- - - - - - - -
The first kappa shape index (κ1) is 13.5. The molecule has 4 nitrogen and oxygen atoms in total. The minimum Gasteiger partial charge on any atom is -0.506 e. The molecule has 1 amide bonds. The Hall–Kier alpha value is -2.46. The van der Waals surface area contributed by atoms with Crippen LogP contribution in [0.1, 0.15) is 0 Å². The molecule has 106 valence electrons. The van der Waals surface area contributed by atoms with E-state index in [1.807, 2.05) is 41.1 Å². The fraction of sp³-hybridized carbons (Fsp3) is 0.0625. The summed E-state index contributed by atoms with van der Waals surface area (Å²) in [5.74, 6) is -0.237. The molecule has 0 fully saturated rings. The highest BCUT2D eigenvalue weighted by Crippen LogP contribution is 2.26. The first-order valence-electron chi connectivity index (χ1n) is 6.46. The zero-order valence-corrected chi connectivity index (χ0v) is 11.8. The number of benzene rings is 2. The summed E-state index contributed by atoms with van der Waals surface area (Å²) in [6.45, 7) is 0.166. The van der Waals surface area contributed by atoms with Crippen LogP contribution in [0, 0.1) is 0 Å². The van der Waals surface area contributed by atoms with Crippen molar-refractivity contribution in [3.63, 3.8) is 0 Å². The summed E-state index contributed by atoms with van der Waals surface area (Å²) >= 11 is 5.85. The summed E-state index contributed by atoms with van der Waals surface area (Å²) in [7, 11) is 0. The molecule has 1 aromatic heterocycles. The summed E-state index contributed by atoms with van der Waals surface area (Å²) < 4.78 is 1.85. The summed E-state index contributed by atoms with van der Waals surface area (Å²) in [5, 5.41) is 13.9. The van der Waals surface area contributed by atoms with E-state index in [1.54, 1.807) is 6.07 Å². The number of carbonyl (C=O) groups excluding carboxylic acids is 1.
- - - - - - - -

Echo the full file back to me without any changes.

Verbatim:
The first kappa shape index (κ1) is 13.5. The molecule has 4 nitrogen and oxygen atoms in total. The minimum Gasteiger partial charge on any atom is -0.506 e. The molecule has 1 amide bonds. The Hall–Kier alpha value is -2.46. The van der Waals surface area contributed by atoms with Crippen LogP contribution in [0.1, 0.15) is 0 Å². The molecule has 106 valence electrons. The van der Waals surface area contributed by atoms with E-state index in [1.807, 2.05) is 41.1 Å². The fraction of sp³-hybridized carbons (Fsp3) is 0.0625. The summed E-state index contributed by atoms with van der Waals surface area (Å²) in [5.74, 6) is -0.237. The molecule has 0 fully saturated rings. The highest BCUT2D eigenvalue weighted by Crippen LogP contribution is 2.26. The first-order valence-electron chi connectivity index (χ1n) is 6.46. The zero-order valence-corrected chi connectivity index (χ0v) is 11.8. The number of benzene rings is 2. The summed E-state index contributed by atoms with van der Waals surface area (Å²) in [6.45, 7) is 0.166. The van der Waals surface area contributed by atoms with Crippen LogP contribution in [0, 0.1) is 0 Å². The van der Waals surface area contributed by atoms with Crippen molar-refractivity contribution in [3.63, 3.8) is 0 Å². The summed E-state index contributed by atoms with van der Waals surface area (Å²) >= 11 is 5.85. The summed E-state index contributed by atoms with van der Waals surface area (Å²) in [7, 11) is 0. The molecule has 1 aromatic heterocycles. The summed E-state index contributed by atoms with van der Waals surface area (Å²) < 4.78 is 1.85. The summed E-state index contributed by atoms with van der Waals surface area (Å²) in [5, 5.41) is 13.9. The van der Waals surface area contributed by atoms with E-state index in [1.54, 1.807) is 6.07 Å². The number of carbonyl (C=O) groups excluding carboxylic acids is 1.